In literature:

The cringing humility slipped from him like a garment.
"The Lamp in the Desert" by Ethel M. Dell
He drew a little nearer to her, still cringing.
"Rosa Mundi and Other Stories" by Ethel M. Dell
Hanada cringed into the shadows.
"Triple Spies" by Roy J. Snell
I cringe for him, when crack goes the gun!
"In the Catskills" by John Burroughs
He was a little man, withered by age, with a cringing face.
"Abbe Mouret's Transgression La Faute De L'abbe Mouret" by Emile Zola
What respect can I have for a people that cringe before money and let it rule them?
"The Lion and The Mouse" by Charles Klein
My heart jumped into my mouth and I cringed back in terror, a choked cry rasping my throat.
"Helmet of Navarre" by Bertha Runkle
None but unfortunate dependents or the cringing in spirit would subject themselves to a second letter of this kind by answering the first.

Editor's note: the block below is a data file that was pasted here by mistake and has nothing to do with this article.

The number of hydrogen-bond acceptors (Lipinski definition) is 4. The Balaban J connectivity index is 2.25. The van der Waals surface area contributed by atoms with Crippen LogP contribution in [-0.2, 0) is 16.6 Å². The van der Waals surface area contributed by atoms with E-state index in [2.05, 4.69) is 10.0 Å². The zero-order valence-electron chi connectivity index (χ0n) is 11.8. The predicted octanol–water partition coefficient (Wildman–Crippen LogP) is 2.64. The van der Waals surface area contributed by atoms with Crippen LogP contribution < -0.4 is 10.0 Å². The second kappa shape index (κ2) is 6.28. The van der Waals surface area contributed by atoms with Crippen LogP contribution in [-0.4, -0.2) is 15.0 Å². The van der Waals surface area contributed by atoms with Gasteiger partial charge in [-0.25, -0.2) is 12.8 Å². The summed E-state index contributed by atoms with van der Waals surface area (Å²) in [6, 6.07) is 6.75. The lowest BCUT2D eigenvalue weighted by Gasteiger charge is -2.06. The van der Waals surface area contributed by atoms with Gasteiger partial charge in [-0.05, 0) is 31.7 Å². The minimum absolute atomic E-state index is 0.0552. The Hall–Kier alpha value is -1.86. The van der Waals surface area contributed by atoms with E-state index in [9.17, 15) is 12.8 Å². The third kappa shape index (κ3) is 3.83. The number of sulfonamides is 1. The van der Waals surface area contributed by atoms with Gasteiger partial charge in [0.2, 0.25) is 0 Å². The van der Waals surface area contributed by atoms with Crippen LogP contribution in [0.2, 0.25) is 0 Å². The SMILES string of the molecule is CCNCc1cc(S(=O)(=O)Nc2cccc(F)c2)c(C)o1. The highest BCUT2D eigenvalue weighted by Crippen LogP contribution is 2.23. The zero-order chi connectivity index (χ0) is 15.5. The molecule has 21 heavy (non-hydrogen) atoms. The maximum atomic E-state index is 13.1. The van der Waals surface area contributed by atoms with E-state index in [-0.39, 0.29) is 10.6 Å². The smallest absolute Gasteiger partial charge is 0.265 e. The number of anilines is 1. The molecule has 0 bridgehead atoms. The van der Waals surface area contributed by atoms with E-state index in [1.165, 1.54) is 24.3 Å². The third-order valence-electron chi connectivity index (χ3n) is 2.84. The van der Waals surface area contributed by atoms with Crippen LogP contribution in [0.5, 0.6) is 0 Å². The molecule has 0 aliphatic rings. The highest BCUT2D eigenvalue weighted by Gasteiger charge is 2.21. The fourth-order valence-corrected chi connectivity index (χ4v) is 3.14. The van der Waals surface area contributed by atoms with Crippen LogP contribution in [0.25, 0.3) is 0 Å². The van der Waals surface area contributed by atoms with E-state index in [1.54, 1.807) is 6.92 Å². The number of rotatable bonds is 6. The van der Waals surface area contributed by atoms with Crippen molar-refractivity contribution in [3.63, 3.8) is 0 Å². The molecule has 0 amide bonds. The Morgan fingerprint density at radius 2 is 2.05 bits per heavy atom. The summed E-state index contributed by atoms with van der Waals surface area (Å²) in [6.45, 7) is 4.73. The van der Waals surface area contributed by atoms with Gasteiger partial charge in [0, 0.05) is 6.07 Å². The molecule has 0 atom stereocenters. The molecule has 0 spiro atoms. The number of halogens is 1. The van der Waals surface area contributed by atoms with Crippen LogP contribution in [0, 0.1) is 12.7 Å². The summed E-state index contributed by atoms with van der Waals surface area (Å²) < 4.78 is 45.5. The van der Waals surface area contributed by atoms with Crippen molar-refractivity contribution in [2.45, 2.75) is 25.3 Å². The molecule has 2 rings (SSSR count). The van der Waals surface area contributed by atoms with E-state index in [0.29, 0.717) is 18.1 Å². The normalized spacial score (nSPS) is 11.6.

"Etiquette" by Emily Post
To cringe to rebels cannot be a need.
"The Seven Plays in English Verse" by Sophocles
Another beggar, I suppose, to hang about the doors and cringe for the scraps and spoil our feasts?
"The Children's Hour, Volume 3 (of 10)" by Various
Out of my sight, vile, cringing wretch!
"A Student in Arms" by Donald Hankey
They are not a bit cringing; I think they know how much they will mean to me.
"The Man Thou Gavest" by Harriet T. Comstock
When Mr. Pixley took him from the train, the dog was led through crowds of people and bustling, noisy streets that made Jan cringe and cower.
"Prince Jan, St. Bernard" by Forrestine C. Hooker
What cringing, and bowing, and fawning!
"Punch, or the London Charivari, Vol. 1, August 14, 1841" by Various
But why do I cringe and beg like this?
"Idle Hour Stories" by Eugenia Dunlap Potts
No, I felt that the picture my fancy drew, if realized, would make me abject and submissive, change me to a cowardly, cringing slave.
"Sea and Shore" by Mrs. Catharine A. Warfield
There was no cringing, absolutely no cowardice, in him.